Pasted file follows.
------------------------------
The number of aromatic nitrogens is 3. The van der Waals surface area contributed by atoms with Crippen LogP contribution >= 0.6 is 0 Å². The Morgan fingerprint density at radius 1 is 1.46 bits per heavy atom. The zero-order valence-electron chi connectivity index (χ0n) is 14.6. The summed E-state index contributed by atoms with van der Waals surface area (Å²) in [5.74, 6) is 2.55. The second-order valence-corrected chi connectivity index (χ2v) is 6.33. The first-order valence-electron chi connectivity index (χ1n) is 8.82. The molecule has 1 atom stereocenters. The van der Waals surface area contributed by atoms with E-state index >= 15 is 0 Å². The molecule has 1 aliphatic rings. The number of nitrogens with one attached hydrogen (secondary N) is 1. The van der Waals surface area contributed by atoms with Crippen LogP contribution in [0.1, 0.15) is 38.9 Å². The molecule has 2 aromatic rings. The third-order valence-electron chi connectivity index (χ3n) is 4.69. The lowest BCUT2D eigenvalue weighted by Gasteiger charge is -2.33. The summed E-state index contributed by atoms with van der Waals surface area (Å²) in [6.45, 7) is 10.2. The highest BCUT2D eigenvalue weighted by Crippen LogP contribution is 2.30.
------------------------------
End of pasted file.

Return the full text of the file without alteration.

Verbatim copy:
The number of aromatic nitrogens is 3. The van der Waals surface area contributed by atoms with Crippen LogP contribution >= 0.6 is 0 Å². The Morgan fingerprint density at radius 1 is 1.46 bits per heavy atom. The zero-order valence-electron chi connectivity index (χ0n) is 14.6. The summed E-state index contributed by atoms with van der Waals surface area (Å²) in [5.74, 6) is 2.55. The second-order valence-corrected chi connectivity index (χ2v) is 6.33. The first-order valence-electron chi connectivity index (χ1n) is 8.82. The molecule has 1 atom stereocenters. The van der Waals surface area contributed by atoms with E-state index >= 15 is 0 Å². The molecule has 1 aliphatic rings. The number of nitrogens with one attached hydrogen (secondary N) is 1. The van der Waals surface area contributed by atoms with Crippen LogP contribution in [0.1, 0.15) is 38.9 Å². The molecule has 2 aromatic rings. The third-order valence-electron chi connectivity index (χ3n) is 4.69. The lowest BCUT2D eigenvalue weighted by Gasteiger charge is -2.33. The summed E-state index contributed by atoms with van der Waals surface area (Å²) in [6.45, 7) is 10.2. The highest BCUT2D eigenvalue weighted by Crippen LogP contribution is 2.30.